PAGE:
Introduction Screening for foetal abnormality is an important part of antenatal care. When a neurological abnormality is detected in the foetus the woman is referred to the Paediatric Neurosciences team for counselling.1 This study investigates the pattern of abnormalities found and their outcome.
Methods Patients were identified from the Paediatric Neurosciences departmental database, which contained referrals from 2005–2015. Further information on the patients and their outcomes was collected from their electronic notes.
Results Of the 68 patients identified in the database, 66 pregnancy outcomes were documented. Ultrasonography (US) was used in all patients, and US combined with Magnetic Resonance Imaging (MRI) were the most used investigation methods. Figure 1 illustrates the gestational age that abnormalities were first detected by US. Myelomeningocele was the most frequent abnormality detected (n = 30) (Figure 2). The pregnancy was terminated in 39% (n = 26) cases (Figure 3). The pattern of decision to terminate was different for the various abnormalities: 75% of open lipped schizencephalies were terminated, in comparison to 0% of Dandy Walker malformations. 32 children were alive at recent follow up of which 31 had the correct diagnosis prenatally; 18 of which had had additions to their diagnosis.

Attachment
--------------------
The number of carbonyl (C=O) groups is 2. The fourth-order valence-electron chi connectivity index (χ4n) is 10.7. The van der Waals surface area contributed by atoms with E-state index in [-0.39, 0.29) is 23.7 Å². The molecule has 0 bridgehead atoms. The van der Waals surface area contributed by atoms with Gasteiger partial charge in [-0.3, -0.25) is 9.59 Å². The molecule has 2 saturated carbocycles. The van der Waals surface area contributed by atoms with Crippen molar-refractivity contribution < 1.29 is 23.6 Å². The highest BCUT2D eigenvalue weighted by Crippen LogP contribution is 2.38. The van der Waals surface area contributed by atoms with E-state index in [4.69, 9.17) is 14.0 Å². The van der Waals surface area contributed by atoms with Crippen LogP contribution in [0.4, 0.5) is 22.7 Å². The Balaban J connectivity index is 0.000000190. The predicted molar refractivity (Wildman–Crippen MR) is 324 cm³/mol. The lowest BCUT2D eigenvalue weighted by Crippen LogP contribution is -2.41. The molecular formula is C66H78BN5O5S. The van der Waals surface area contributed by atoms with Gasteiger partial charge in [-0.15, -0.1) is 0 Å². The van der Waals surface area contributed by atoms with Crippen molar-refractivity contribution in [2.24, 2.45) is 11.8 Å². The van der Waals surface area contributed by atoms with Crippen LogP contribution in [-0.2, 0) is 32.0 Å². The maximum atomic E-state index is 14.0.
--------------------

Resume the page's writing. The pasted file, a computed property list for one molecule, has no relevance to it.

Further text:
Conclusions There is little literature on the patterns of antenatal referrals to the Paediatric Neurosciences teams and their subsequent outcomes. This study describes the pattern of abnormalities detected, their frequency and ultimate outcomes. This study can be used to assist the Paediatric Neurologists and Neurosurgeons when counselling women who have been found to have neurological abnormalities on antenatal screening.
Scher, Mark S. “Topical Review: Fetal and Neonatal Neurologic Case Histories: Assessment of Brain Disorders in the Context of Fetal-Maternal-Placental Disease. Part 1: Fetal Neurologic Consultations in the Context of Antepartum Events and Prenatal Brain Development.” Journal of child neurology 2003;18(2):85–92
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